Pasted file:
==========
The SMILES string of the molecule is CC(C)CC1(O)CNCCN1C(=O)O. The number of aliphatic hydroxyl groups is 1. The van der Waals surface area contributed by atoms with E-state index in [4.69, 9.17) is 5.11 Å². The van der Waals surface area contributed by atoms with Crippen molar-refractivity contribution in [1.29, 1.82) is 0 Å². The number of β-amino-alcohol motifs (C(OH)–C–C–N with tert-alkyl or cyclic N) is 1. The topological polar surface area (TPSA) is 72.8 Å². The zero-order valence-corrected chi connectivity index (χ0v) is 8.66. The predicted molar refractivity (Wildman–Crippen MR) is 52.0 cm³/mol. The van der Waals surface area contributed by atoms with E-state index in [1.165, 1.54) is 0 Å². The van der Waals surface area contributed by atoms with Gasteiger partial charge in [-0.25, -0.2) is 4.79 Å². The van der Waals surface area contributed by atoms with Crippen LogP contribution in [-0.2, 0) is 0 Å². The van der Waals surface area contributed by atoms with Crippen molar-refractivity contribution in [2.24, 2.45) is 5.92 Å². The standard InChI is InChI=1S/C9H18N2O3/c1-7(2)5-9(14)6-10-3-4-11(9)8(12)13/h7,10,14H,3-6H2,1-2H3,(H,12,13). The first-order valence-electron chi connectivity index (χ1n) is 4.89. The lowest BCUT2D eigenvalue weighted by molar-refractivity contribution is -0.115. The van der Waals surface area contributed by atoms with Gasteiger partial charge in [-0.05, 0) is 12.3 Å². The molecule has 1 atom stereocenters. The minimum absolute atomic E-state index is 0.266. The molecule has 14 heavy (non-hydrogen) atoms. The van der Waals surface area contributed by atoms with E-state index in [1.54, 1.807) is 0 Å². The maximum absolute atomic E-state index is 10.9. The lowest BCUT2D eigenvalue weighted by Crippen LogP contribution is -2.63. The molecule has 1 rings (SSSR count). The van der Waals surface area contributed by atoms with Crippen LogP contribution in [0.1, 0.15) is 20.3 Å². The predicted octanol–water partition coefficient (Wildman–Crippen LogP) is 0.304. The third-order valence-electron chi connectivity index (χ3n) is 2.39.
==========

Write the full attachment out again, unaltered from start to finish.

The SMILES string of the molecule is CC(C)CC1(O)CNCCN1C(=O)O. The number of aliphatic hydroxyl groups is 1. The van der Waals surface area contributed by atoms with E-state index in [4.69, 9.17) is 5.11 Å². The van der Waals surface area contributed by atoms with Crippen molar-refractivity contribution in [1.29, 1.82) is 0 Å². The number of β-amino-alcohol motifs (C(OH)–C–C–N with tert-alkyl or cyclic N) is 1. The topological polar surface area (TPSA) is 72.8 Å². The zero-order valence-corrected chi connectivity index (χ0v) is 8.66. The predicted molar refractivity (Wildman–Crippen MR) is 52.0 cm³/mol. The van der Waals surface area contributed by atoms with E-state index in [1.165, 1.54) is 0 Å². The van der Waals surface area contributed by atoms with Gasteiger partial charge in [-0.25, -0.2) is 4.79 Å². The van der Waals surface area contributed by atoms with Crippen LogP contribution in [-0.2, 0) is 0 Å². The van der Waals surface area contributed by atoms with Crippen molar-refractivity contribution in [2.24, 2.45) is 5.92 Å². The standard InChI is InChI=1S/C9H18N2O3/c1-7(2)5-9(14)6-10-3-4-11(9)8(12)13/h7,10,14H,3-6H2,1-2H3,(H,12,13). The first-order valence-electron chi connectivity index (χ1n) is 4.89. The lowest BCUT2D eigenvalue weighted by molar-refractivity contribution is -0.115. The van der Waals surface area contributed by atoms with Gasteiger partial charge in [-0.05, 0) is 12.3 Å². The molecule has 1 atom stereocenters. The minimum absolute atomic E-state index is 0.266. The molecule has 14 heavy (non-hydrogen) atoms. The van der Waals surface area contributed by atoms with E-state index in [1.54, 1.807) is 0 Å². The maximum absolute atomic E-state index is 10.9. The lowest BCUT2D eigenvalue weighted by Crippen LogP contribution is -2.63. The molecule has 1 rings (SSSR count). The van der Waals surface area contributed by atoms with Crippen LogP contribution in [0.1, 0.15) is 20.3 Å². The predicted octanol–water partition coefficient (Wildman–Crippen LogP) is 0.304. The third-order valence-electron chi connectivity index (χ3n) is 2.39.